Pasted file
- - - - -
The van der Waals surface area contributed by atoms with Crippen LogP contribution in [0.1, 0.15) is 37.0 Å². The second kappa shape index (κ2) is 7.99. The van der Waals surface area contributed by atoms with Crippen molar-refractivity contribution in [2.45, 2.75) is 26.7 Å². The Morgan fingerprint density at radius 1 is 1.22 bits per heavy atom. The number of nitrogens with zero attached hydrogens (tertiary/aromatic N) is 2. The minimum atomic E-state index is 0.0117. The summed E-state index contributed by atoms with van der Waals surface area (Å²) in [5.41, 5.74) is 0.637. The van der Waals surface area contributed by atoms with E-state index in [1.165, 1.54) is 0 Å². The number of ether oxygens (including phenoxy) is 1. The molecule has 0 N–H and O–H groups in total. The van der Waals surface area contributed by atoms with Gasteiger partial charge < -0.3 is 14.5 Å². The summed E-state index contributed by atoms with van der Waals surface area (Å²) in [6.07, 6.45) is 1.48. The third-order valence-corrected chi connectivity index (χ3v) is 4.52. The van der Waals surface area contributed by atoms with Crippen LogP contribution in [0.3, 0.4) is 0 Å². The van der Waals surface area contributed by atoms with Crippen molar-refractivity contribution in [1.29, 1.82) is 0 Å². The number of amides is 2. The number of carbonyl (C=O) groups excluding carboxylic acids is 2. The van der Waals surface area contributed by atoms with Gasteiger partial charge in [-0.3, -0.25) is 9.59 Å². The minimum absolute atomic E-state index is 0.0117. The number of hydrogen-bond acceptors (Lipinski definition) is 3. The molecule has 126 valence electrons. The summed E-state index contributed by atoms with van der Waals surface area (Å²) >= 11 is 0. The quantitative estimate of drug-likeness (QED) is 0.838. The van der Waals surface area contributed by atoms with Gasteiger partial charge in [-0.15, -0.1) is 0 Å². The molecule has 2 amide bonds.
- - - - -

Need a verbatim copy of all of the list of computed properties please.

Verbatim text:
The van der Waals surface area contributed by atoms with Crippen LogP contribution in [0.1, 0.15) is 37.0 Å². The second kappa shape index (κ2) is 7.99. The van der Waals surface area contributed by atoms with Crippen molar-refractivity contribution in [2.45, 2.75) is 26.7 Å². The Morgan fingerprint density at radius 1 is 1.22 bits per heavy atom. The number of nitrogens with zero attached hydrogens (tertiary/aromatic N) is 2. The minimum atomic E-state index is 0.0117. The summed E-state index contributed by atoms with van der Waals surface area (Å²) in [5.41, 5.74) is 0.637. The van der Waals surface area contributed by atoms with E-state index in [1.165, 1.54) is 0 Å². The number of ether oxygens (including phenoxy) is 1. The molecule has 0 N–H and O–H groups in total. The van der Waals surface area contributed by atoms with Gasteiger partial charge < -0.3 is 14.5 Å². The summed E-state index contributed by atoms with van der Waals surface area (Å²) in [6.07, 6.45) is 1.48. The third-order valence-corrected chi connectivity index (χ3v) is 4.52. The van der Waals surface area contributed by atoms with Crippen LogP contribution in [0.3, 0.4) is 0 Å². The van der Waals surface area contributed by atoms with Crippen molar-refractivity contribution in [1.29, 1.82) is 0 Å². The number of amides is 2. The number of carbonyl (C=O) groups excluding carboxylic acids is 2. The van der Waals surface area contributed by atoms with Gasteiger partial charge in [-0.3, -0.25) is 9.59 Å². The minimum absolute atomic E-state index is 0.0117. The number of hydrogen-bond acceptors (Lipinski definition) is 3. The molecule has 126 valence electrons. The summed E-state index contributed by atoms with van der Waals surface area (Å²) >= 11 is 0. The quantitative estimate of drug-likeness (QED) is 0.838. The van der Waals surface area contributed by atoms with Gasteiger partial charge in [-0.15, -0.1) is 0 Å². The molecule has 2 amide bonds.